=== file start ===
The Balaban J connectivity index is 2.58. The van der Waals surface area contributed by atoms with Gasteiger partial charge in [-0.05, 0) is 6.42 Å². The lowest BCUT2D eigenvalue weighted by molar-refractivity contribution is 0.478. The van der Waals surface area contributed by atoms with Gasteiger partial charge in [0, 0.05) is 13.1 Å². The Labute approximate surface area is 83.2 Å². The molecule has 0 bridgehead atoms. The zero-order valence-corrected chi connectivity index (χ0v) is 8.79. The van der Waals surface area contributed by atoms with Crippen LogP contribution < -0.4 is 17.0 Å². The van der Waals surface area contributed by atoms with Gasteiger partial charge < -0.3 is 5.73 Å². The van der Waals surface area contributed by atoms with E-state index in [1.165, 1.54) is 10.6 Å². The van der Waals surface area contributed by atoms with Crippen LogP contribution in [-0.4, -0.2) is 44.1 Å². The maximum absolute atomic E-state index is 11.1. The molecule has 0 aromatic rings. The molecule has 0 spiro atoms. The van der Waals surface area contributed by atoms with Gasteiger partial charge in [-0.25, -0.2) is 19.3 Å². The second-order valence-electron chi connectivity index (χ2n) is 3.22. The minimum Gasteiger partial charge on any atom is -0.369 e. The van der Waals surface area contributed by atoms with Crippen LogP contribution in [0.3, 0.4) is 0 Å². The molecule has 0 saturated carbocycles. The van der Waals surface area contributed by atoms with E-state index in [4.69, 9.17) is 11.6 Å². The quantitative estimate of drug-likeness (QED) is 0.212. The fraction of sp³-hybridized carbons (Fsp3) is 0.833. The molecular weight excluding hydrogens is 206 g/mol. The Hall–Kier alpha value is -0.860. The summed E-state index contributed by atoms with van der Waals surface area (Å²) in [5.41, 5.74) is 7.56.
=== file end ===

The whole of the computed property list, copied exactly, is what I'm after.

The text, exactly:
The Balaban J connectivity index is 2.58. The van der Waals surface area contributed by atoms with Gasteiger partial charge in [-0.05, 0) is 6.42 Å². The lowest BCUT2D eigenvalue weighted by molar-refractivity contribution is 0.478. The van der Waals surface area contributed by atoms with Gasteiger partial charge in [0, 0.05) is 13.1 Å². The Labute approximate surface area is 83.2 Å². The molecule has 0 bridgehead atoms. The zero-order valence-corrected chi connectivity index (χ0v) is 8.79. The van der Waals surface area contributed by atoms with Crippen LogP contribution < -0.4 is 17.0 Å². The van der Waals surface area contributed by atoms with Gasteiger partial charge < -0.3 is 5.73 Å². The van der Waals surface area contributed by atoms with E-state index in [1.165, 1.54) is 10.6 Å². The van der Waals surface area contributed by atoms with Crippen LogP contribution in [-0.4, -0.2) is 44.1 Å². The maximum absolute atomic E-state index is 11.1. The molecule has 0 aromatic rings. The molecule has 0 spiro atoms. The van der Waals surface area contributed by atoms with Gasteiger partial charge in [-0.25, -0.2) is 19.3 Å². The second-order valence-electron chi connectivity index (χ2n) is 3.22. The minimum Gasteiger partial charge on any atom is -0.369 e. The van der Waals surface area contributed by atoms with Crippen LogP contribution in [0.3, 0.4) is 0 Å². The molecule has 0 saturated carbocycles. The van der Waals surface area contributed by atoms with E-state index in [4.69, 9.17) is 11.6 Å². The quantitative estimate of drug-likeness (QED) is 0.212. The fraction of sp³-hybridized carbons (Fsp3) is 0.833. The molecular weight excluding hydrogens is 206 g/mol. The Hall–Kier alpha value is -0.860. The summed E-state index contributed by atoms with van der Waals surface area (Å²) in [5.41, 5.74) is 7.56.